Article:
Even so, as Murphy comments in her 1989 study: “The unquestioned acceptance of escaped slaves was, without a doubt, the greatest service that Canada has ever provided for Americans.”
Any influx of Trump refugees will not be as dramatic or profound, but come November 9 it would be as well to put some extra beers in the fridge and tidy up the guest bedroom.
Copyright Jonathan Manthorpe 2016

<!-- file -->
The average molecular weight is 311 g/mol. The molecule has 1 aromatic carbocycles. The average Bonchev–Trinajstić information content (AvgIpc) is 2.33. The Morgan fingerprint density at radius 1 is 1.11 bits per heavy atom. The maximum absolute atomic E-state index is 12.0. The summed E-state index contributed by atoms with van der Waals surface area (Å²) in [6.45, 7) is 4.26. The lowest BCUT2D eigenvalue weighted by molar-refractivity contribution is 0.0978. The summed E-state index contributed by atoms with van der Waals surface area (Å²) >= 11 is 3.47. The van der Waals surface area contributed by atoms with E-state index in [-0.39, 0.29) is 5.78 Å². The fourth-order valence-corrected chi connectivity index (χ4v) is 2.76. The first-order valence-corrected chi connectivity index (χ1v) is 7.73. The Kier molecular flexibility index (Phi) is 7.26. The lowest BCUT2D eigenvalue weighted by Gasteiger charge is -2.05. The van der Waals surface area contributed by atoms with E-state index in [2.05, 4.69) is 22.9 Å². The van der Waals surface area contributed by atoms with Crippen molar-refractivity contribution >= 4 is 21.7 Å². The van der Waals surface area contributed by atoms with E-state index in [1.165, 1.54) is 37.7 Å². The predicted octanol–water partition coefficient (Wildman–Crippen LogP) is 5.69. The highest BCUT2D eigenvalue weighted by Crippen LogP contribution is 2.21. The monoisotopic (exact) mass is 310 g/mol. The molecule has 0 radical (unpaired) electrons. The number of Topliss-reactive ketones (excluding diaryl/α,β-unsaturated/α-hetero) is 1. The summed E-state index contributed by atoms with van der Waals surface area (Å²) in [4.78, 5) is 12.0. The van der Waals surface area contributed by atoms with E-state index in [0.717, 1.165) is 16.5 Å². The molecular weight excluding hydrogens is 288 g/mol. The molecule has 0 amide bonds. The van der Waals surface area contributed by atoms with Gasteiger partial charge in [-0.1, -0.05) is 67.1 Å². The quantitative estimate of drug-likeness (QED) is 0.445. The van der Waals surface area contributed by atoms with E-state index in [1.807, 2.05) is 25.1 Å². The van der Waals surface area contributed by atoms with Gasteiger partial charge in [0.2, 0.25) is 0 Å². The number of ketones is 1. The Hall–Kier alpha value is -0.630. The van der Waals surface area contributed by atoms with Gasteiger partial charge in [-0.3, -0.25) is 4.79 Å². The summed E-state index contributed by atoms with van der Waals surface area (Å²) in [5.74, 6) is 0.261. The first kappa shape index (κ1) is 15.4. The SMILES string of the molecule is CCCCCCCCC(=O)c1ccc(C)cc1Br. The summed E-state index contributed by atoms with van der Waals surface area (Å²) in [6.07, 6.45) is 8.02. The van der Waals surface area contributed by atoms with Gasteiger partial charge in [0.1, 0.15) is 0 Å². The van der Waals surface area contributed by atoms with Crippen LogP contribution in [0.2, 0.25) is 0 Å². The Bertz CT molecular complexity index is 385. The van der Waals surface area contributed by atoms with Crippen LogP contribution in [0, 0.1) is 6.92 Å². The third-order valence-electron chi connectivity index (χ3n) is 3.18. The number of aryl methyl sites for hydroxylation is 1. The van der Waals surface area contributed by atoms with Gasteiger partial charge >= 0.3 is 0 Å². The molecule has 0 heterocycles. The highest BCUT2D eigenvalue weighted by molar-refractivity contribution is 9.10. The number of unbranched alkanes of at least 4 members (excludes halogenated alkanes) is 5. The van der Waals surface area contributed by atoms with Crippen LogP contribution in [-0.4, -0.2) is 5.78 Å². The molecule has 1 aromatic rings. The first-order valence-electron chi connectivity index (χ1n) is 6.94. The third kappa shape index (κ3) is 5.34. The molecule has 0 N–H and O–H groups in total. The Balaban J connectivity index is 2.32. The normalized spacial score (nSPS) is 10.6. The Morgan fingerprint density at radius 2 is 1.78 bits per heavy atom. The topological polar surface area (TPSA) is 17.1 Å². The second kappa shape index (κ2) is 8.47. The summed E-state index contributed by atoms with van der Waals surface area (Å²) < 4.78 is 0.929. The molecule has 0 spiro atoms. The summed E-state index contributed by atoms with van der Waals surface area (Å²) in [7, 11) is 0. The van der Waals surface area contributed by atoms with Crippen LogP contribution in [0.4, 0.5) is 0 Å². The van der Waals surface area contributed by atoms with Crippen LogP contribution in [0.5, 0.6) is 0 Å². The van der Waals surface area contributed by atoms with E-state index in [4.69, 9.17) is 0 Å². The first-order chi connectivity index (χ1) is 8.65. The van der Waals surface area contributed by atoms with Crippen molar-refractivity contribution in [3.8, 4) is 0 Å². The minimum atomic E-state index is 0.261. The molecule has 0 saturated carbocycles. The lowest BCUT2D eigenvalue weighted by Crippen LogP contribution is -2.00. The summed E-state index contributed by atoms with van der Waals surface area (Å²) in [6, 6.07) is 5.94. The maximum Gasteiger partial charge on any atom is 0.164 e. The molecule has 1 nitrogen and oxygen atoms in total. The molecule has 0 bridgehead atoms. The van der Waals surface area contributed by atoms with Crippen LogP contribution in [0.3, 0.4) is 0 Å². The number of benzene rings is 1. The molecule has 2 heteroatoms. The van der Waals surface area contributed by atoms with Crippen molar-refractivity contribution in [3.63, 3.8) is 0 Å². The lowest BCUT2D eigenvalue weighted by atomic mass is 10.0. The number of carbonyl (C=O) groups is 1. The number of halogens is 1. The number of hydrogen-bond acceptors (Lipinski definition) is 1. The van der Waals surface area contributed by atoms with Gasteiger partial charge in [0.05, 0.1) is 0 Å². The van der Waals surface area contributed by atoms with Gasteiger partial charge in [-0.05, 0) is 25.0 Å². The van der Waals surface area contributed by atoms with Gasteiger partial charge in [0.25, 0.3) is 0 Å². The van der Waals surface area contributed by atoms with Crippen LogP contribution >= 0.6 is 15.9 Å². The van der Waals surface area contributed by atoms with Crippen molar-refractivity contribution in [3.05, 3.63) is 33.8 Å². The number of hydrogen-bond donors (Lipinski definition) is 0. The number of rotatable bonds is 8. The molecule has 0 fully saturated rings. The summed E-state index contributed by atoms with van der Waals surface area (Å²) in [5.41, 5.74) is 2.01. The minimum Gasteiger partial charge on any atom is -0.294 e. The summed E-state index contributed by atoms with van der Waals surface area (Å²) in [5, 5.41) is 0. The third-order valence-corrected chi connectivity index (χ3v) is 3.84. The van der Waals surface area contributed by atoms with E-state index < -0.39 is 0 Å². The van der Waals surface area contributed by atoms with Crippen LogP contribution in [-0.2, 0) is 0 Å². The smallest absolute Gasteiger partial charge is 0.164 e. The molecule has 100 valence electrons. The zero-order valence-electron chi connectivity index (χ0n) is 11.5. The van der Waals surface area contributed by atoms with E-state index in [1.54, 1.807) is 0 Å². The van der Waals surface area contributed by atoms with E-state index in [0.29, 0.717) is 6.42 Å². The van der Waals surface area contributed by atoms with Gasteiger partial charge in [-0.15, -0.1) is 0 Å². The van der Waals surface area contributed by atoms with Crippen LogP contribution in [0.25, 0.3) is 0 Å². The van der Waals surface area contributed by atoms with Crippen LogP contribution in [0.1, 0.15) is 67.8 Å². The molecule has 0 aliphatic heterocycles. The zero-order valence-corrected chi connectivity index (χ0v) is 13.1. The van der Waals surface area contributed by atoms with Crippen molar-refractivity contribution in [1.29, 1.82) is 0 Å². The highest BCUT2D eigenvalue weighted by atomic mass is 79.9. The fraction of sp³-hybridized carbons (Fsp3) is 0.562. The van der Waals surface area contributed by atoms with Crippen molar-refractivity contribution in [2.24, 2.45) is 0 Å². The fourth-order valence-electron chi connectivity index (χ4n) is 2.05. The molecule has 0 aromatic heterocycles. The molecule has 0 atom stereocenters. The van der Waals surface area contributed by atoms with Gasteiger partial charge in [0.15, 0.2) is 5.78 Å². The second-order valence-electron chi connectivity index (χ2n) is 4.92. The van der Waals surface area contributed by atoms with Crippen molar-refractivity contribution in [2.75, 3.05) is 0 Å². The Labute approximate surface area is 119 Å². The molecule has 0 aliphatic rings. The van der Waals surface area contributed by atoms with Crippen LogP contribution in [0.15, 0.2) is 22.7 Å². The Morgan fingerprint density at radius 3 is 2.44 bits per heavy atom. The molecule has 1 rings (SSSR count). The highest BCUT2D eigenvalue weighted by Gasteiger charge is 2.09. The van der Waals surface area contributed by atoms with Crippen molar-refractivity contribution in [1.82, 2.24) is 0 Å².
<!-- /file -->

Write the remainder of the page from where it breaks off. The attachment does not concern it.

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Jonathan Manthorpe is a founding columnist with Facts and Opinions and is the author of the journal’s International Affairs column. He is the author of “Forbidden Nation: A History of Taiwan,” and has been a foreign correspondent and international affairs columnist for nearly 40 years. Manthorpe’s nomadic career began in the late 1970s as European Bureau Chief for The Toronto Star, the job that took Ernest Hemingway to Europe in the 1920s. In the mid-1980s Manthorpe became European Correspondent for Southam News. In the following years Manthorpe was sent by Southam News, the internal news agency for Canada’s largest group of metropolitan daily newspapers, to be the correspondent in Africa and then Asia. Between postings Manthorpe spent a few years based in Ottawa focusing on intelligence and military affairs, and the United Nations. Since 1998 Manthorpe has been based in Vancouver, but has travelled frequently on assignment to Asia, Europe and Latin America.